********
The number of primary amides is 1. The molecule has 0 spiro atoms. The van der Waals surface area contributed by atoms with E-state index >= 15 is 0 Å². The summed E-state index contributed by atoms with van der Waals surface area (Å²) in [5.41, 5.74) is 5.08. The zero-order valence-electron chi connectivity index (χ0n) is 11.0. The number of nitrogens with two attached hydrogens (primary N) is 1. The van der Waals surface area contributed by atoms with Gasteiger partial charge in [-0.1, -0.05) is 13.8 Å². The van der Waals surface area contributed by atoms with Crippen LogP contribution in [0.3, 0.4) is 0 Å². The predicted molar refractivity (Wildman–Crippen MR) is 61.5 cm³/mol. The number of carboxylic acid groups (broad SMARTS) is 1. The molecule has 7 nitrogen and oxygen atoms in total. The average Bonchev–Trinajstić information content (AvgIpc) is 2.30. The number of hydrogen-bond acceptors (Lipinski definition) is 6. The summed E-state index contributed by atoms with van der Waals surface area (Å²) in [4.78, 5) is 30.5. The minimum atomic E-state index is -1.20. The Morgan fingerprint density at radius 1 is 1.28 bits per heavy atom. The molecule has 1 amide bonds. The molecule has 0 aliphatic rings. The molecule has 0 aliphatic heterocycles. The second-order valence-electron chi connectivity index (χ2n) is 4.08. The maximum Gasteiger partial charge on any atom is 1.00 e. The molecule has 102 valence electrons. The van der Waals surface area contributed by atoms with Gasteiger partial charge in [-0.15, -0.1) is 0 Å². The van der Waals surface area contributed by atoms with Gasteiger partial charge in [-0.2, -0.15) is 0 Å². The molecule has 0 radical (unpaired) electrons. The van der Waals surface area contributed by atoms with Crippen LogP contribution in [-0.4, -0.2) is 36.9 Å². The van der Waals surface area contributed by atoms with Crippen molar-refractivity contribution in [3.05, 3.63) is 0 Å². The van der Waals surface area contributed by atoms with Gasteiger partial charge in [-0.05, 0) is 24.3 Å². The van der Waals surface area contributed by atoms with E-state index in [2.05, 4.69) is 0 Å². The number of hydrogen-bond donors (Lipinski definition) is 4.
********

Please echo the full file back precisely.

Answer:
The number of primary amides is 1. The molecule has 0 spiro atoms. The van der Waals surface area contributed by atoms with E-state index >= 15 is 0 Å². The summed E-state index contributed by atoms with van der Waals surface area (Å²) in [5.41, 5.74) is 5.08. The zero-order valence-electron chi connectivity index (χ0n) is 11.0. The number of nitrogens with two attached hydrogens (primary N) is 1. The van der Waals surface area contributed by atoms with Gasteiger partial charge in [-0.1, -0.05) is 13.8 Å². The van der Waals surface area contributed by atoms with Crippen LogP contribution in [0.3, 0.4) is 0 Å². The predicted molar refractivity (Wildman–Crippen MR) is 61.5 cm³/mol. The number of carboxylic acid groups (broad SMARTS) is 1. The molecule has 7 nitrogen and oxygen atoms in total. The average Bonchev–Trinajstić information content (AvgIpc) is 2.30. The number of hydrogen-bond acceptors (Lipinski definition) is 6. The summed E-state index contributed by atoms with van der Waals surface area (Å²) in [4.78, 5) is 30.5. The minimum atomic E-state index is -1.20. The Morgan fingerprint density at radius 1 is 1.28 bits per heavy atom. The molecule has 1 amide bonds. The molecule has 0 aliphatic rings. The molecule has 0 aliphatic heterocycles. The second-order valence-electron chi connectivity index (χ2n) is 4.08. The maximum Gasteiger partial charge on any atom is 1.00 e. The molecule has 102 valence electrons. The van der Waals surface area contributed by atoms with Gasteiger partial charge in [-0.15, -0.1) is 0 Å². The van der Waals surface area contributed by atoms with Gasteiger partial charge in [-0.2, -0.15) is 0 Å². The molecule has 0 radical (unpaired) electrons. The van der Waals surface area contributed by atoms with Crippen LogP contribution in [-0.4, -0.2) is 36.9 Å². The van der Waals surface area contributed by atoms with Crippen molar-refractivity contribution in [3.05, 3.63) is 0 Å². The van der Waals surface area contributed by atoms with Gasteiger partial charge in [-0.05, 0) is 24.3 Å². The van der Waals surface area contributed by atoms with E-state index in [2.05, 4.69) is 0 Å². The number of hydrogen-bond donors (Lipinski definition) is 4.